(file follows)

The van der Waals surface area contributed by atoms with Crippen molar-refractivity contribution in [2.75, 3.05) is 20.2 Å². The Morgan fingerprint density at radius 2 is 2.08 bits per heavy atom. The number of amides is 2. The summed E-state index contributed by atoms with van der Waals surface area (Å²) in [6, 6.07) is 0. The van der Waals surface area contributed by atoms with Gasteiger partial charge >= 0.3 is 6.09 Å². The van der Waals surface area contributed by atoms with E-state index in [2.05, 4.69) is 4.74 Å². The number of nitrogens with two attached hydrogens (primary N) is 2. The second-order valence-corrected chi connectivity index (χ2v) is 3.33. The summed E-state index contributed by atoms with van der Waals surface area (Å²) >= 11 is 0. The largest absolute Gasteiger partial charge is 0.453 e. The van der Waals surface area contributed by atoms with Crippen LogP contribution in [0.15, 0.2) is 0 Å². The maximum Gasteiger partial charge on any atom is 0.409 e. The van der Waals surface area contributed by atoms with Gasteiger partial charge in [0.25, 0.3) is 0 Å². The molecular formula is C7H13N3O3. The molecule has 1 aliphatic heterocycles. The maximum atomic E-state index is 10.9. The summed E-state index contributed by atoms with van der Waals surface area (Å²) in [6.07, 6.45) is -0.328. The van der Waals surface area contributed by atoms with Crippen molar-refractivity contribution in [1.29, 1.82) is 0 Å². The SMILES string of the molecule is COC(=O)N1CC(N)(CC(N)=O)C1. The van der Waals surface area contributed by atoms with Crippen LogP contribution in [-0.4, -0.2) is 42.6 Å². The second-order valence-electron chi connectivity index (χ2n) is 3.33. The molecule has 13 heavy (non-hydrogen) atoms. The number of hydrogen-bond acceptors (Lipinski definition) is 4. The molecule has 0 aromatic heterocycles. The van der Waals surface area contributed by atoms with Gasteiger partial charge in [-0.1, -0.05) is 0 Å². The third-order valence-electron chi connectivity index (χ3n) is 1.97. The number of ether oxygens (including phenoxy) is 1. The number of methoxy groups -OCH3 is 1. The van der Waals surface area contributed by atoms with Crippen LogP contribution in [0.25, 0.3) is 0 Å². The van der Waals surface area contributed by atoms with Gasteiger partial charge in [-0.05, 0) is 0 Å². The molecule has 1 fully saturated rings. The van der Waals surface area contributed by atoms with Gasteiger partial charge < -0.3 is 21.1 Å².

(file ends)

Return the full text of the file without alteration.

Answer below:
The van der Waals surface area contributed by atoms with Crippen molar-refractivity contribution in [2.75, 3.05) is 20.2 Å². The Morgan fingerprint density at radius 2 is 2.08 bits per heavy atom. The number of amides is 2. The summed E-state index contributed by atoms with van der Waals surface area (Å²) in [6, 6.07) is 0. The van der Waals surface area contributed by atoms with Gasteiger partial charge >= 0.3 is 6.09 Å². The van der Waals surface area contributed by atoms with E-state index in [2.05, 4.69) is 4.74 Å². The number of nitrogens with two attached hydrogens (primary N) is 2. The second-order valence-corrected chi connectivity index (χ2v) is 3.33. The summed E-state index contributed by atoms with van der Waals surface area (Å²) >= 11 is 0. The largest absolute Gasteiger partial charge is 0.453 e. The van der Waals surface area contributed by atoms with Crippen LogP contribution in [0.15, 0.2) is 0 Å². The maximum Gasteiger partial charge on any atom is 0.409 e. The van der Waals surface area contributed by atoms with Gasteiger partial charge in [0.25, 0.3) is 0 Å². The molecular formula is C7H13N3O3. The molecule has 1 aliphatic heterocycles. The maximum atomic E-state index is 10.9. The summed E-state index contributed by atoms with van der Waals surface area (Å²) in [6.07, 6.45) is -0.328. The van der Waals surface area contributed by atoms with Crippen molar-refractivity contribution in [1.29, 1.82) is 0 Å². The SMILES string of the molecule is COC(=O)N1CC(N)(CC(N)=O)C1. The van der Waals surface area contributed by atoms with Crippen LogP contribution in [-0.4, -0.2) is 42.6 Å². The second-order valence-electron chi connectivity index (χ2n) is 3.33. The molecule has 13 heavy (non-hydrogen) atoms. The number of hydrogen-bond acceptors (Lipinski definition) is 4. The molecule has 0 aromatic heterocycles. The van der Waals surface area contributed by atoms with Gasteiger partial charge in [-0.1, -0.05) is 0 Å². The third-order valence-electron chi connectivity index (χ3n) is 1.97. The number of ether oxygens (including phenoxy) is 1. The number of methoxy groups -OCH3 is 1. The van der Waals surface area contributed by atoms with Crippen LogP contribution in [0.25, 0.3) is 0 Å². The van der Waals surface area contributed by atoms with Gasteiger partial charge in [-0.05, 0) is 0 Å². The molecule has 1 fully saturated rings. The van der Waals surface area contributed by atoms with Gasteiger partial charge < -0.3 is 21.1 Å².